From behind walk-up and drive-thru windows, staffers dip cones into chocolate and butterscotch, top turtle sundaes with nuts, and twirl twist cones with specialty flavors such as tiramisu and cheesecake. But the Dairy Depot's signature confection is the Train Wreck, a combination of soft serve and candy, fruit, pretzels, or other toppings. The eatery also features unsweet treats including The Pullman, a pulled-pork sandwich; The Steam Engine, a chili-topped coney; and The Conductor, a sloppy-joe sandwich. As guests ponder these and other menu items, they can draw inspiration from a sign outside. It pictures a black and white steam locomotive with a sugar cone smokestack that seems to be powered by soft serve, much like fuel-efficient vehicles on the North Pole.
Goodberry's is a locally owned-and-operated creamery that's been serving up frozen custard made from all-natural ingredients such as milk, cream, and honey to North Carolina residents for more than 20 years. Recoiling from Faustian deals with depraved chemical preservatives and artificial stabilizers, Goodberry's chooses to whip up new batches of its frozen custard hourly to ensure maximum flavor and freshness. Flavors are limited to three: vanilla made with real Madagascar beans, rich dark chocolate, and a rotating flavor of the day. Custard connoisseurs looking to bring some personality to their pudding cups can try a famous Goodberry's Carolina concrete ($4.49 for a regular), a custom treat made by mixing your selected flavor with any combination of mix-ins, served upside down as a testament to its titular thickness and factual hold over taste buds, unlike the mix-your-own treats full of G.I. Joe toys offered by actual concrete manufacturers.
Made fresh daily, Daylight Donuts bakes and shakes a bevy of baked goodies to satisfy hungry stomachs and coat throats with a spread of liquid energizers. Sate dough desires with a delicious assortment of bountiful sweets, including the light-textured, made-from-scratch donuts ($0.89+), taste-bud-tantalizing cupcakes ($2.50), or tongue-smothering cakes ($30+).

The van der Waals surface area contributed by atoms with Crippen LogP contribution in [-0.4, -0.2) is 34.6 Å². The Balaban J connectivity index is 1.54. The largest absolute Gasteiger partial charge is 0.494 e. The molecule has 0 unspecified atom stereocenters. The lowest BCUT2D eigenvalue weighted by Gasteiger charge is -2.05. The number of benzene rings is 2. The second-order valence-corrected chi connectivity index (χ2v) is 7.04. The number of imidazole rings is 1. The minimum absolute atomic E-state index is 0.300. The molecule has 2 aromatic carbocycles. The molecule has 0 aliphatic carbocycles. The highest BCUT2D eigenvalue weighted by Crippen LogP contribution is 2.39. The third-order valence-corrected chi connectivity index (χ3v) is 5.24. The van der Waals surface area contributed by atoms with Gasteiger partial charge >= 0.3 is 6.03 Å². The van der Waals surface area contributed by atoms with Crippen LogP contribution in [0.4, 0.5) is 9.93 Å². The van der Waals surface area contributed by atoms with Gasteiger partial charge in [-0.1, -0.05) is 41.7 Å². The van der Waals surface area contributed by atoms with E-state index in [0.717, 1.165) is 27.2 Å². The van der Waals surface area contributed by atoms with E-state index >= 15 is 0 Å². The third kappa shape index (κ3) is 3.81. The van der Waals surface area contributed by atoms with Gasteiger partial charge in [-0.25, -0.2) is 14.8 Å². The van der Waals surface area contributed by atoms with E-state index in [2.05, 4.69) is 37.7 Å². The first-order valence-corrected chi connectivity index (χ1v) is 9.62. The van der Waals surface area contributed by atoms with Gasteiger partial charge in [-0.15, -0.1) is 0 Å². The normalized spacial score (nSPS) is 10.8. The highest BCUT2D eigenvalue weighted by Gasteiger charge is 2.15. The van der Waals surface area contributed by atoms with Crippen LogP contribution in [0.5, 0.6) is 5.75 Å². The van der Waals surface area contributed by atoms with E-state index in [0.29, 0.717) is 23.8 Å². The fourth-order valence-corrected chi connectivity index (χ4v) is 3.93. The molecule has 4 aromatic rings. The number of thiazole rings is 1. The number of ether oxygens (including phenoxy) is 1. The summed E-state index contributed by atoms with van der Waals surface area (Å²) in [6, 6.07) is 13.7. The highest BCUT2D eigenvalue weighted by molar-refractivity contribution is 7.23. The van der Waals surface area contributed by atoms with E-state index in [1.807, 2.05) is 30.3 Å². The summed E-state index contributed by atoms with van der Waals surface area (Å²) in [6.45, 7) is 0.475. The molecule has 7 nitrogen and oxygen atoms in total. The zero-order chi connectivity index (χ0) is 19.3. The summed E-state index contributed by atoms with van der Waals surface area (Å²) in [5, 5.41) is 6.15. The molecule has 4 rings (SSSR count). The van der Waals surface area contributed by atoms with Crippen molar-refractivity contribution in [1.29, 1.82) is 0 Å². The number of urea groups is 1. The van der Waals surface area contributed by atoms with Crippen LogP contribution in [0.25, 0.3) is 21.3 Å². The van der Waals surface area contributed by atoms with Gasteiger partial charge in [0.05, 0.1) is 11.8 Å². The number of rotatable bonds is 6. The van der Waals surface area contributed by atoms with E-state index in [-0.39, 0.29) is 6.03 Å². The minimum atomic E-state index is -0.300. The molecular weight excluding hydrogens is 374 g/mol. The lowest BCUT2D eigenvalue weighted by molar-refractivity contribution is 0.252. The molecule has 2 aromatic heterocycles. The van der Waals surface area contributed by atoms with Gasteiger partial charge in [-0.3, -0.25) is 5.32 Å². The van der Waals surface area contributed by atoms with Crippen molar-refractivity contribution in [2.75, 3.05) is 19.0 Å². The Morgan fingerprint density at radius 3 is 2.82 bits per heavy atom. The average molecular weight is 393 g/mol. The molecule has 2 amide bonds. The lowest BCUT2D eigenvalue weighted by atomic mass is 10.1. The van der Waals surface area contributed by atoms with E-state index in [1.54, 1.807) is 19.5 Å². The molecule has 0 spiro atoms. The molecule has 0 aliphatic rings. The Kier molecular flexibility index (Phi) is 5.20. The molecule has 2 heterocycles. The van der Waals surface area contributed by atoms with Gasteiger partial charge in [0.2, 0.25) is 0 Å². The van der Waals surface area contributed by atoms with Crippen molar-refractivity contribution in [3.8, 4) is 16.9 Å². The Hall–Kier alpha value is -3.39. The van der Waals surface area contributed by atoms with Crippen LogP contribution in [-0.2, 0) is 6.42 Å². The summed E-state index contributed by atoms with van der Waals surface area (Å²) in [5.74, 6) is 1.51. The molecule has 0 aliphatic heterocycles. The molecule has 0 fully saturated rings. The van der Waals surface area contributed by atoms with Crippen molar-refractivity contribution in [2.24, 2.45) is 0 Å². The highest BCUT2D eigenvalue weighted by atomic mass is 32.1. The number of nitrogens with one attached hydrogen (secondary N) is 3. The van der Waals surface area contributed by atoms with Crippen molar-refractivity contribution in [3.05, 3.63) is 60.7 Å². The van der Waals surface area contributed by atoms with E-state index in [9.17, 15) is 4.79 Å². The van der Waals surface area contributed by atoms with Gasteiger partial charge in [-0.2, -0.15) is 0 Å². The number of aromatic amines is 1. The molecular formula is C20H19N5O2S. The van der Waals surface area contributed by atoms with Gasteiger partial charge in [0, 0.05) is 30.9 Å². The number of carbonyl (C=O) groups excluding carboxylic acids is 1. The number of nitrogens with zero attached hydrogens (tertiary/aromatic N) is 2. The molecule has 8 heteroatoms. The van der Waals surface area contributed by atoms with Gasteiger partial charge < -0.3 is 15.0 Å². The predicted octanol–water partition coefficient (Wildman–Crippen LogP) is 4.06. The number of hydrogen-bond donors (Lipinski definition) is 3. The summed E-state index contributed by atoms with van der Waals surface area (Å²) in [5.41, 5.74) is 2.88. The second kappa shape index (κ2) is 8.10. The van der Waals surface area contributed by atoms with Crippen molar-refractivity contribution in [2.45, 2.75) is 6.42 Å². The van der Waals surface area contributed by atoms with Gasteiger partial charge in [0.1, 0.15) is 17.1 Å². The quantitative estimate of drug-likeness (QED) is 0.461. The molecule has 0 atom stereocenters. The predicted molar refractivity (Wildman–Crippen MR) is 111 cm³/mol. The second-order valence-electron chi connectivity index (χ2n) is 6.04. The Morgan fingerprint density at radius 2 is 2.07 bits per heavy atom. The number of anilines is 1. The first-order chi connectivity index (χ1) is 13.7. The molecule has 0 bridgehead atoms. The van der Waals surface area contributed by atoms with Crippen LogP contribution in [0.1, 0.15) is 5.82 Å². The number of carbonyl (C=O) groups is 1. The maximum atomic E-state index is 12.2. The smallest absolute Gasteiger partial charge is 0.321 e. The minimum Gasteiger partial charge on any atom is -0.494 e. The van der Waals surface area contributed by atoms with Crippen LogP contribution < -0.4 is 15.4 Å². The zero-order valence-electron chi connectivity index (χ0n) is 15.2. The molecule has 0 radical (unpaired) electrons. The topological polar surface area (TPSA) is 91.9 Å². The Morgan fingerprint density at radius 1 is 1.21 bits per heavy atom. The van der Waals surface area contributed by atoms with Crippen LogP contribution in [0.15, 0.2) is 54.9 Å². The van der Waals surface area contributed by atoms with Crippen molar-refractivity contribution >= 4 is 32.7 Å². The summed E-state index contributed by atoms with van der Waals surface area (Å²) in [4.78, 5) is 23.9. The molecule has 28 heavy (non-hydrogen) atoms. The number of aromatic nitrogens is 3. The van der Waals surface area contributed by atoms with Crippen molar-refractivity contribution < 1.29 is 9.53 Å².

In 1937, Vernon Rudolph founded Krispy Kreme in Winston-Salem, North Carolina, with the first location on South Main Street in Old Salem. Seventy-seven years later, his secret doughnut recipe lives on within hundreds of Krispy Kreme locations, serving premium sweet treats across the globe.
The entire doughnut-making process, which customers can view up close and personal at many of Krispy Kreme?s outposts, begins with fresh ingredients and ends with the click of a fluorescent sign bearing the words, "Hot Doughnuts Now." From the original, mold-breaking glazed doughnut to newer doughnut varieties, such as Chocolate Iced with Kreme Filling, Glazed Raspberry Filled, and Glazed Chocolate Cake, each round dainty pairs with piping-hot coffee for a compact snack.
In life, there are people who follow the rules, and then there are those who decide to blaze their own path. Tyler Adkins, owner and baker-in-chief at Cups Cookies, is one of the latter, having quit his career in law to pursue something more fulfilling: baking. But he knew he didn’t want to offer humdrum cookies you could get anywhere. Instead, he broke away from the traditional flat-cookie shape and molded his dough into cupcake pans, creating a new line of hybrid treats with delicious fillings.
Not only does Adkins do the baking, he can often be found delivering cookies to happy customers around New York City. Each dozen contains six flavors, ensuring sweet teeth are satisfied enough to take an early retirement.